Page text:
Was it too much to hope for that the GOP might actually have learned a lesson from the disastrous turn of events in New York’s 23rd Congressional District earlier this month? After the NRCC blew nearly a million dollars on a RINO candidate who, in the end, dropped out and endorsed her Democratic rival, you’d think leaders of the Republican Party would realize victory isn’t assured in 2010 because a candidate has an “R” beside his name. And maybe they have.
One might even expect GOP heavyweights to recognize the grassroots’ aversion to candidates too deeply entrenched in the political establishment, especially when their adherence to conservative principles is in question. But even if they can’t take quite that big a step at the moment, the essential lesson from NY-23 is the national party needs to step aside and let the grassroots determine their nominee. But does that mean they can’t offer any help until a candidate is chosen?
In Arkansas, a state where Democratic Senator Mark Pryor didn’t even face a Republican challenger last year, there are already seven announced Republican candidates running for Democrat Blanche Lincoln’s Senate seat in 2010. Only two hold political office, while the others come from a variety of backgrounds–farming, business, medicine, and military–but have never run for office. This may be the most contested Republican primary for national office in Arkansas’ history.
After Senator John Cornyn’s (R-TX) promise that the National Republican Senatorial Committee “will not spend money in a contested primary,” conservatives in the state probably assumed the national GOP hierarchy would stand aside and let Arkansans decide who would stand against Lincoln next November. But some are wondering if Cornyn and his colleagues at the top of the GOP food chain are already working to anoint a candidate in the crowded field.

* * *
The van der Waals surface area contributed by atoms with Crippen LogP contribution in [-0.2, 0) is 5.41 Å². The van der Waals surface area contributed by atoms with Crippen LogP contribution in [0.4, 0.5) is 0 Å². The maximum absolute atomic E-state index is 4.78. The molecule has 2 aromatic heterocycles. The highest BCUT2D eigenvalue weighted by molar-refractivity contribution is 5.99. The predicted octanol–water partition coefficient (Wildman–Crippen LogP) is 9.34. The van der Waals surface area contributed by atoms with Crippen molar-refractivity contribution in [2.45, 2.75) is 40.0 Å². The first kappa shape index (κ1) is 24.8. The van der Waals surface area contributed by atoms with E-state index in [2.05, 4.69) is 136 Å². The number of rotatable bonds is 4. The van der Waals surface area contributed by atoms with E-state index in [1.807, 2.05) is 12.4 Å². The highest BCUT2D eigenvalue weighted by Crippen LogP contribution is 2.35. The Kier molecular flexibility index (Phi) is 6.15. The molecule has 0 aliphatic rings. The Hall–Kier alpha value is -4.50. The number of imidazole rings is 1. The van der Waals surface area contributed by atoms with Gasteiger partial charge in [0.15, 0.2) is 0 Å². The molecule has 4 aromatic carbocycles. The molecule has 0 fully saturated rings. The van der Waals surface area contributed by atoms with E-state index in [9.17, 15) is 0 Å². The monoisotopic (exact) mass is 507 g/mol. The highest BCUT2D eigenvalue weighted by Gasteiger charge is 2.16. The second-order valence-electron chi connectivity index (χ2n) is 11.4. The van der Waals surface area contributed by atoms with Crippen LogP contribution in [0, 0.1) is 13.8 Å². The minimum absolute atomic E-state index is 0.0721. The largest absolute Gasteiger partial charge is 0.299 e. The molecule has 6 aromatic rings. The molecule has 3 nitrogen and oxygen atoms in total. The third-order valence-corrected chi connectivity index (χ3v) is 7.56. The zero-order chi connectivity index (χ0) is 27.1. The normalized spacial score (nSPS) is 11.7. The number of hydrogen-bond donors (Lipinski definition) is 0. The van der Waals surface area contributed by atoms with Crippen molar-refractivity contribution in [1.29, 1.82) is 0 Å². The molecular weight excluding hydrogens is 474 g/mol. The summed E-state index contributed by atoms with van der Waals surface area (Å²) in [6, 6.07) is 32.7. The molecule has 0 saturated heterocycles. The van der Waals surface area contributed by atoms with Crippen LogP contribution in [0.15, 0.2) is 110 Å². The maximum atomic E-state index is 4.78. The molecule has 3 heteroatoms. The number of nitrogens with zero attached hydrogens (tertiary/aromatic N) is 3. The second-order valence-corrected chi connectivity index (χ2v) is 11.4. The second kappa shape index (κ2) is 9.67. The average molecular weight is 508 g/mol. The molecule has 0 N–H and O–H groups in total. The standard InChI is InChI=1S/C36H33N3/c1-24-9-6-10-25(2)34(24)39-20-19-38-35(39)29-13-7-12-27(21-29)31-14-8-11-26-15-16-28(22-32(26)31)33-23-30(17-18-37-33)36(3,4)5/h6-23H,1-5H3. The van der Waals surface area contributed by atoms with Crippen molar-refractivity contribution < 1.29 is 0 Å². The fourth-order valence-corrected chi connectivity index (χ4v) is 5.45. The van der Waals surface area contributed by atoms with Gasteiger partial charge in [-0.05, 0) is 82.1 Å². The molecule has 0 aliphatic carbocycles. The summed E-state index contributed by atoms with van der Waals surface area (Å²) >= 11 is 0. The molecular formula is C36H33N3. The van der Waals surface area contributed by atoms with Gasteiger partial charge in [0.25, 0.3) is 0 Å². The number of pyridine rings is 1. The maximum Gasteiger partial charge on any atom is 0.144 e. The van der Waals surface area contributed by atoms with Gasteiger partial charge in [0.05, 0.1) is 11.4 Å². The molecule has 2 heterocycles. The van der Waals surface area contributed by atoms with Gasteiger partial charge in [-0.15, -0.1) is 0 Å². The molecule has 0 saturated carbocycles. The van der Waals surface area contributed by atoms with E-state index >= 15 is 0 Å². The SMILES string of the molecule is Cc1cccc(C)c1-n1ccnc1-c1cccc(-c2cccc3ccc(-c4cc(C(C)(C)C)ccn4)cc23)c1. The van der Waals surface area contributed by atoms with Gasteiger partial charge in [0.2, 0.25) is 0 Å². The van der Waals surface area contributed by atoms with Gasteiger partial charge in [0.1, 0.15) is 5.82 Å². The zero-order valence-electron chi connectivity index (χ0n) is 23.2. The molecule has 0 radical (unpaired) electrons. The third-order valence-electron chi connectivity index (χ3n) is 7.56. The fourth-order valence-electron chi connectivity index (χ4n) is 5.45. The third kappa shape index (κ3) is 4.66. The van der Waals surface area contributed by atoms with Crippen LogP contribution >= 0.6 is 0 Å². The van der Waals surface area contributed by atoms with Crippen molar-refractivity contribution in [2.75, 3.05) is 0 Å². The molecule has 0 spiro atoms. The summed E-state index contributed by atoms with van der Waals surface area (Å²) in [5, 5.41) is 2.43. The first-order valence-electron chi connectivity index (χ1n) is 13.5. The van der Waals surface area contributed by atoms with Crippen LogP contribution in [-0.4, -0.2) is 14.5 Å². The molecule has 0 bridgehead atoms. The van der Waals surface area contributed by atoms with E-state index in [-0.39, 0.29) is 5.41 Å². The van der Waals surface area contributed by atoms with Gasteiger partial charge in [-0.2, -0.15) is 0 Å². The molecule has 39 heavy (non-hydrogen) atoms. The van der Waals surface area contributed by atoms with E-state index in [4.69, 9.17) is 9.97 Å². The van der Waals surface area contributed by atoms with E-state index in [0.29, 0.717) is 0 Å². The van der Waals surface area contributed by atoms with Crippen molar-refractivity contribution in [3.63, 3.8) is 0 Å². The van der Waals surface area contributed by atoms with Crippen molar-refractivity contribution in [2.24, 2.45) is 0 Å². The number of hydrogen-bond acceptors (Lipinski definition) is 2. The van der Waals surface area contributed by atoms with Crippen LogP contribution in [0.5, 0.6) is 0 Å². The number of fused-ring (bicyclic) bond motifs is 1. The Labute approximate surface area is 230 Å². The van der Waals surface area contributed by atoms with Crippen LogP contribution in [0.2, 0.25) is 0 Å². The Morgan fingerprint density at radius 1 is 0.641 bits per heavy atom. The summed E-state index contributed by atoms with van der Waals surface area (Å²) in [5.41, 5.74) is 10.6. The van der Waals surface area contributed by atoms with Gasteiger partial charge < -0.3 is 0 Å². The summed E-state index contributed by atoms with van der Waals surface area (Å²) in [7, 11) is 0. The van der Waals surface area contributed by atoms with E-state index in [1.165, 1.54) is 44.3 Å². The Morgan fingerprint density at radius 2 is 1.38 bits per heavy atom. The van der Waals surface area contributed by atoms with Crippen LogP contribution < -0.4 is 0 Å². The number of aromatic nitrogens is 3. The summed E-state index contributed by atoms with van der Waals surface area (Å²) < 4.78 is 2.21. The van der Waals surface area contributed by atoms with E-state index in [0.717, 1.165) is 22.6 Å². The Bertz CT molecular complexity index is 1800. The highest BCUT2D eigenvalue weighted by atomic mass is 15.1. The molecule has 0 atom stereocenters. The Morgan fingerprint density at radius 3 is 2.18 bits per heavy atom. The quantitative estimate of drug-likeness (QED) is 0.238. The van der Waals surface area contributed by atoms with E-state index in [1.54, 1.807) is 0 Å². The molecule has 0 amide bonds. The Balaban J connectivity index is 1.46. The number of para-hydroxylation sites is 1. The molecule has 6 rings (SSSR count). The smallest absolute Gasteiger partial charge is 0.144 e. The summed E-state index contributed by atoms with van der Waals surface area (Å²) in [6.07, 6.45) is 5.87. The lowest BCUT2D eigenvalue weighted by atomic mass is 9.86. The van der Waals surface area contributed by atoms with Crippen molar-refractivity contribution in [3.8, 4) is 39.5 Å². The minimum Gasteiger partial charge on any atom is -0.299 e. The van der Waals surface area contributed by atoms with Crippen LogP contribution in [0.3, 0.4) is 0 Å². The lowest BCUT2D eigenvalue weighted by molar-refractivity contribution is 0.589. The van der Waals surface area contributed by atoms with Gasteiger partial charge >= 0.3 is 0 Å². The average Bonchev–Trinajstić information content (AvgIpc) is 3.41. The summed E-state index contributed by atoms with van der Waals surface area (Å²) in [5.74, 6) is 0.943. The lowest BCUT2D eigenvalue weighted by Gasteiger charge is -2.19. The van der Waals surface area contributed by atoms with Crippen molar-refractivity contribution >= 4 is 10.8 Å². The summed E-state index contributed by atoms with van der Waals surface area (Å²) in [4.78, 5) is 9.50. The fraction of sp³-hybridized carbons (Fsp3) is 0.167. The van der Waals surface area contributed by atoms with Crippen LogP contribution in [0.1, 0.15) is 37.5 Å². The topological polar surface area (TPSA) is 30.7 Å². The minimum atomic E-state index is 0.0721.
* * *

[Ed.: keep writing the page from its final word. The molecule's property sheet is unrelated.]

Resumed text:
Cornyn, along with Senators Mitch McConnell (R-KY), David Vitter (R-LA), and Chuck Grassley (R-IA) held an NRSC fundraiser last week for Arkansas State Senator Gilbert Baker in Washington and there are shouts from every corner that this reeks of the Scozzafava scenario in New York. But Amber Wilkerson Marchand, spokeswoman for the NRSC says, “Baker had asked to have the fundraiser at the committee’s headquarters in Washington, and that the group would allow other candidates to have events there if they asked.”
Though we’ve been unable to reach all of Baker’s opponents, we did reach Arkansas Tea Party, Inc. founder and 2010 GOP Senate candidate Tom Cox. When asked if the committee had offered to host a similar event for his campaign he stated, “I can’t speak for the other candidates, but they [NRSC] made that offer to me.” So it doesn’t appear they plan to anoint Baker in the Arkansas race.
It looks like the NRSC might have learned from their congressional counterpart’s costly error last month that sent Democrat Bill Owens to the US House. They’re simply helping candidates raise much needed cash to unseat Lincoln.
Relax folks. No crisis here.